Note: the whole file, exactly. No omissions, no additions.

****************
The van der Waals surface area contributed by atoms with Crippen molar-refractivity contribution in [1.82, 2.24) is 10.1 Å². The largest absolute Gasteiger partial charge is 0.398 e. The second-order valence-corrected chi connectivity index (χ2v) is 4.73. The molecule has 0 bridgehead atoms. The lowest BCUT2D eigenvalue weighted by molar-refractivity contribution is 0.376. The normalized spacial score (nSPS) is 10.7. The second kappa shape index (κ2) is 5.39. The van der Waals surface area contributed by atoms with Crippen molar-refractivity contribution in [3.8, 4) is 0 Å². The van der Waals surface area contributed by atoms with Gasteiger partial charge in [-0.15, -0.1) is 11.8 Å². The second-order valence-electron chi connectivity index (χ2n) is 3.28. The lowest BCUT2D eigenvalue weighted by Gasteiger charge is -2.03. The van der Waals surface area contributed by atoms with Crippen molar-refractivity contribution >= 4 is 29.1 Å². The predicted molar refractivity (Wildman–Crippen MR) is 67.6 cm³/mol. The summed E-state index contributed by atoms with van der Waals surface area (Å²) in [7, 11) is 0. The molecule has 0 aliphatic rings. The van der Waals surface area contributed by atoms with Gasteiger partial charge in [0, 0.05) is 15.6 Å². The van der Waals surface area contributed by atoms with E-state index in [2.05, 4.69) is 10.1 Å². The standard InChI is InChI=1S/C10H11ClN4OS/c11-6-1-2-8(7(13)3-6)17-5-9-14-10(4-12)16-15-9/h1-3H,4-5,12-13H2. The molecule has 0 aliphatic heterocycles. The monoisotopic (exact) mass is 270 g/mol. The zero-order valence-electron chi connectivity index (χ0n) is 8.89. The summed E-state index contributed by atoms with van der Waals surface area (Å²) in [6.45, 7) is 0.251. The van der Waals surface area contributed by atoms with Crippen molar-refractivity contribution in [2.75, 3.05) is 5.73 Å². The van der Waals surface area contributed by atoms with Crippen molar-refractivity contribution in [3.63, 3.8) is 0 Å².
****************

The van der Waals surface area contributed by atoms with Crippen molar-refractivity contribution in [1.82, 2.24) is 10.1 Å². The largest absolute Gasteiger partial charge is 0.398 e. The second-order valence-corrected chi connectivity index (χ2v) is 4.73. The molecule has 0 bridgehead atoms. The lowest BCUT2D eigenvalue weighted by molar-refractivity contribution is 0.376. The normalized spacial score (nSPS) is 10.7. The second kappa shape index (κ2) is 5.39. The van der Waals surface area contributed by atoms with Crippen molar-refractivity contribution in [3.8, 4) is 0 Å². The van der Waals surface area contributed by atoms with Gasteiger partial charge in [-0.15, -0.1) is 11.8 Å². The second-order valence-electron chi connectivity index (χ2n) is 3.28. The lowest BCUT2D eigenvalue weighted by Gasteiger charge is -2.03. The van der Waals surface area contributed by atoms with Crippen molar-refractivity contribution >= 4 is 29.1 Å². The predicted molar refractivity (Wildman–Crippen MR) is 67.6 cm³/mol. The summed E-state index contributed by atoms with van der Waals surface area (Å²) in [7, 11) is 0. The molecule has 0 aliphatic rings. The van der Waals surface area contributed by atoms with Gasteiger partial charge in [0, 0.05) is 15.6 Å². The van der Waals surface area contributed by atoms with E-state index in [2.05, 4.69) is 10.1 Å². The standard InChI is InChI=1S/C10H11ClN4OS/c11-6-1-2-8(7(13)3-6)17-5-9-14-10(4-12)16-15-9/h1-3H,4-5,12-13H2. The molecule has 0 aliphatic heterocycles. The monoisotopic (exact) mass is 270 g/mol. The zero-order valence-electron chi connectivity index (χ0n) is 8.89. The summed E-state index contributed by atoms with van der Waals surface area (Å²) in [6.45, 7) is 0.251. The van der Waals surface area contributed by atoms with Crippen molar-refractivity contribution in [2.75, 3.05) is 5.73 Å². The van der Waals surface area contributed by atoms with Crippen molar-refractivity contribution in [3.63, 3.8) is 0 Å².